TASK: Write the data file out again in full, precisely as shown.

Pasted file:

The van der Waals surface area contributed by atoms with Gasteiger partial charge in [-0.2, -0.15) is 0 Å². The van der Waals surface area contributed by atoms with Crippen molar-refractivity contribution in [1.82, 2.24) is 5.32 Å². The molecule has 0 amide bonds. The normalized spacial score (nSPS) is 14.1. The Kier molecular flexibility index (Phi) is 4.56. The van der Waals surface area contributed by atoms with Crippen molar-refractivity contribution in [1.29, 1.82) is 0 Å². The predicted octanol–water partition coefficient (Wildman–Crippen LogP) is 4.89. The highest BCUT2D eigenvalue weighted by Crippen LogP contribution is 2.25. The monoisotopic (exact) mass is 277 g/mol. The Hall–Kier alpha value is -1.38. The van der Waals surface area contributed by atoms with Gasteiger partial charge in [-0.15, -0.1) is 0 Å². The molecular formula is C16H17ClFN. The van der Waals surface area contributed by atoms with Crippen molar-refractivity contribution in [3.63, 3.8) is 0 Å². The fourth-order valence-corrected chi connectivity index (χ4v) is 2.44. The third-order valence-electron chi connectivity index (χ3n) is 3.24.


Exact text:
The van der Waals surface area contributed by atoms with Gasteiger partial charge in [-0.2, -0.15) is 0 Å². The van der Waals surface area contributed by atoms with Crippen molar-refractivity contribution in [1.82, 2.24) is 5.32 Å². The molecule has 0 amide bonds. The normalized spacial score (nSPS) is 14.1. The Kier molecular flexibility index (Phi) is 4.56. The van der Waals surface area contributed by atoms with Crippen molar-refractivity contribution in [1.29, 1.82) is 0 Å². The predicted octanol–water partition coefficient (Wildman–Crippen LogP) is 4.89. The highest BCUT2D eigenvalue weighted by Crippen LogP contribution is 2.25. The monoisotopic (exact) mass is 277 g/mol. The Hall–Kier alpha value is -1.38. The van der Waals surface area contributed by atoms with Gasteiger partial charge in [-0.15, -0.1) is 0 Å². The molecular formula is C16H17ClFN. The van der Waals surface area contributed by atoms with Crippen molar-refractivity contribution in [3.63, 3.8) is 0 Å². The fourth-order valence-corrected chi connectivity index (χ4v) is 2.44. The third-order valence-electron chi connectivity index (χ3n) is 3.24.